Starbucks opened its fifth Reserve Roastery unit globally, the first in Tokyo. The four-story roastery serves to connect the brand to Japan, the first Reserve Roastery expansion outside of North America.
The Roastery’s design was inspired by the famous cherry blossom trees lining the Meguro River. The building’s glass walls and terraced floors mesh with the fabric of the neighborhood, bringing visitors eye-level with the cherry blossoms and the four seasons of the river to reflect its natural beauty and a sense of harmony.
The Tokyo Roastery is the only Starbucks Roastery location designed in collaboration with a local architect from the ground up. The exterior was brought to life in collaboration with renowned Japanese architect Kengo Kuma. As envisioned by Liz Muller, Starbucks chief design officer and lead designer for all five Roasteries globally, the Tokyo Roastery highlights the work of local craftspeople to create a destination for coffee exploration and discovery.
The world’s largest Starbucks Roastery coffee cask greets customer when they enter the store. It soars four stories — more than 55 feet — and features blush-tinted copper adorned with hand-crafted copper cherry blossoms. The expansive cask was built using the technique of tsuchime, a tradition of copper beating. Each person involved in the building of the Roastery was offered the chance to hammer a portion to create its texture and pattern. The cask’s unique color balances against the light wood that carries through the interior space to give the store a brightness found throughout traditional Japanese architecture.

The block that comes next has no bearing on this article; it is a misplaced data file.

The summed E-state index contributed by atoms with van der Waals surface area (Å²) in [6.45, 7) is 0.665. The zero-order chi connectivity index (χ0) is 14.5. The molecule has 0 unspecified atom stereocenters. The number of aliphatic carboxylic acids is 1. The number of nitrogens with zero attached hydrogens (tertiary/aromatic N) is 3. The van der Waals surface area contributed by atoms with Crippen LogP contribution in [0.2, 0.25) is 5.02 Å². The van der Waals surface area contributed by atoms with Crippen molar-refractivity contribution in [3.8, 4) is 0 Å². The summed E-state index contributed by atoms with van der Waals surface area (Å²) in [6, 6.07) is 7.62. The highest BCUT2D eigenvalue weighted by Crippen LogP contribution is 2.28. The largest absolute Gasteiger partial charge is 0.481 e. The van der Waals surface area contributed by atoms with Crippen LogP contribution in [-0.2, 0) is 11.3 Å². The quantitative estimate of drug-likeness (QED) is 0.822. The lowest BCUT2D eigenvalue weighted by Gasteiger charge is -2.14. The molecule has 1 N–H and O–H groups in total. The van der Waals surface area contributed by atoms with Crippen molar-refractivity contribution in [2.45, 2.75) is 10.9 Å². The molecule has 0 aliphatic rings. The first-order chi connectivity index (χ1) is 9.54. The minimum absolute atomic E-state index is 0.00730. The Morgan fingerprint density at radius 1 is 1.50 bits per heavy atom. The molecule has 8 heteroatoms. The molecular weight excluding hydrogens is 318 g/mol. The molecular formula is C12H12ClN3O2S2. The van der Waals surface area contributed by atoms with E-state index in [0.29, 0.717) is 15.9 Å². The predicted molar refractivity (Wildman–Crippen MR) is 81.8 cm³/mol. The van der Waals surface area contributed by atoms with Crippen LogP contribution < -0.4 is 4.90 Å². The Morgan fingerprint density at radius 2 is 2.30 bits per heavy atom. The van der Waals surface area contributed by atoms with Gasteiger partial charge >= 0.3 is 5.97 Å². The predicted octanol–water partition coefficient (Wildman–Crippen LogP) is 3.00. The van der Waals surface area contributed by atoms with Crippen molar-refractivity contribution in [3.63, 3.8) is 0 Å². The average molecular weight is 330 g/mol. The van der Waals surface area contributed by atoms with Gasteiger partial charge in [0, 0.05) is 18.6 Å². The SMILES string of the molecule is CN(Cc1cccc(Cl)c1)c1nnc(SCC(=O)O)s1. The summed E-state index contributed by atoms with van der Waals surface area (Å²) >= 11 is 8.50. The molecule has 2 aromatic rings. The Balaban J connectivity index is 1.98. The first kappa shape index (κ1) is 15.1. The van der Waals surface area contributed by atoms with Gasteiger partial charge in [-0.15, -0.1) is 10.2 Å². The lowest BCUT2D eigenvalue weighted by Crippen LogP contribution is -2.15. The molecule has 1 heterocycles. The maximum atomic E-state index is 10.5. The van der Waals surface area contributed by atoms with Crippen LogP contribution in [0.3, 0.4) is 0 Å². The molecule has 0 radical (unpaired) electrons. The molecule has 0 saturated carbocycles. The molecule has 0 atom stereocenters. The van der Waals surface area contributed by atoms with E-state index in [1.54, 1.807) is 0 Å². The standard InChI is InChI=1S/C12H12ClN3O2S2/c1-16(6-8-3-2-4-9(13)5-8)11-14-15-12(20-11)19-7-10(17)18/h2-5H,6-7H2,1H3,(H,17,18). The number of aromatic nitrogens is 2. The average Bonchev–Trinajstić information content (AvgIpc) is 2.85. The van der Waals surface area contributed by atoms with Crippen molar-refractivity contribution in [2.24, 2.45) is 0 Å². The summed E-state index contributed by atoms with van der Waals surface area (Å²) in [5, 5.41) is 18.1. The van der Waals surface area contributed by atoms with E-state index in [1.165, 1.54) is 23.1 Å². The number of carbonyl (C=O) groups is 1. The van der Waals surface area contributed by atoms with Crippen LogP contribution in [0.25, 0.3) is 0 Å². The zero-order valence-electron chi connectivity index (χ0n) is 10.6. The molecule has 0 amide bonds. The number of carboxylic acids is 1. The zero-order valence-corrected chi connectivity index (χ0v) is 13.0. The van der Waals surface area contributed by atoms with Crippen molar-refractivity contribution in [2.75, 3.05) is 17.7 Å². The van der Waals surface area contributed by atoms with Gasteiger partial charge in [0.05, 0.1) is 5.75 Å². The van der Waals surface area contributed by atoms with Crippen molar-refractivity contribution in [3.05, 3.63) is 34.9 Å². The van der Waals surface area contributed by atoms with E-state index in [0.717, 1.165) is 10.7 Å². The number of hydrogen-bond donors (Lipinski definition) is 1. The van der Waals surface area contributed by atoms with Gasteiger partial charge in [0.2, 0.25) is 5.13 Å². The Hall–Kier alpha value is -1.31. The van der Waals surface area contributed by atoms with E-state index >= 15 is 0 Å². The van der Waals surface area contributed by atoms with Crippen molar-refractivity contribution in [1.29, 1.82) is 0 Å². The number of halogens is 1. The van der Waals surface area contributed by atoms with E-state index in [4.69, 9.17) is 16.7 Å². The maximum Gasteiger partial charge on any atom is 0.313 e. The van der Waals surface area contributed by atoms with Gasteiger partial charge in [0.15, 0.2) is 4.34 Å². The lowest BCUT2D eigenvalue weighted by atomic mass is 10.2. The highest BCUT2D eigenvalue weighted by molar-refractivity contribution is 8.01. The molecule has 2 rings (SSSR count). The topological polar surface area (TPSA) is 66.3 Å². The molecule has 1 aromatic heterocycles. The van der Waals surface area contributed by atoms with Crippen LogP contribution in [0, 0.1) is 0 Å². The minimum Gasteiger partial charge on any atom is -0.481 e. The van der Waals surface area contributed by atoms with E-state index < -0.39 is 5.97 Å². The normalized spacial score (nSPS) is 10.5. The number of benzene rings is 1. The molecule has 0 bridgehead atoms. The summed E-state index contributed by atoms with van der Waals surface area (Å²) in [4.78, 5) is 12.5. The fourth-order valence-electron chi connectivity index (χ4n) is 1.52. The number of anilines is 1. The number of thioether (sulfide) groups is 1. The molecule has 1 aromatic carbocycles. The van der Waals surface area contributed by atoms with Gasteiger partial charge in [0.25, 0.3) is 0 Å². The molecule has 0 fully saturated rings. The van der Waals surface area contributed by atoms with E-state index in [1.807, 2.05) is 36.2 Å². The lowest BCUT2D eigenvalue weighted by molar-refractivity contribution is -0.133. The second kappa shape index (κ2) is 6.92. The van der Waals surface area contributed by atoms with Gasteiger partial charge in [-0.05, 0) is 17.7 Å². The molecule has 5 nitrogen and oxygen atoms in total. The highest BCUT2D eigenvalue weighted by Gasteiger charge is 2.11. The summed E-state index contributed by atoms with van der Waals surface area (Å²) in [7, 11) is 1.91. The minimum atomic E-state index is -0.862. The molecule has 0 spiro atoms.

Throughout the Roastery, local craftspeople were brought together to incorporate their expertise and traditional craft into the design elements. The wood-tiled ceiling was inspired by the art of origami, providing a stunning visual. The wood, sourced locally, has been treated throughout with a traditional technique that prevents it from aging, ensuring the brightness remains in the years to come.
The Reserve Roastery brand is meant to create an immersive coffee experience and educate visitors on how coffee is made — from green bean to cup — which begins at the main bar on the first floor. The open floor plan enables visitors to view everything from the roasting and brewing process to the handcrafting of beverages. The Princi bakery on the first floor offers fresh-baked bread throughout the day.
A staircase leads to the second floor, where customers are transported into the tradition of Japanese tea at the world’s largest Teavana Bar. Exclusive tea beverages include a Pop’n Tea Sakura Jasmine featuring a hibiscus and cherry popsicle atop a floral jasmine tea.
On the terraced third floor, guests can enjoy cocktails at Arriviamo, Starbucks Japan’s first cocktail bar. The menu features coffee and tea-inspired cocktails only available at the Tokyo Roastery, along with wine, beer and classic cocktails.
The fourth floor is home to AMU Inspiration Lounge — a dedicated space for the community to gather for hosted social impact conversations. The concept comes from the Japanese word Amu, which means “to knit together”, and builds on human connection and passions coming together. Starbucks will host change-makers and creative thinkers from across Japan. The first event in April will celebrate the role of women leaders in Japan. Starbucks intends for the Tokyo Roastery to also become its first certified Specialty Coffee Association (SCA) location that will offer training for coffee professionals.
Starbucks has 1,400 stores across Japan.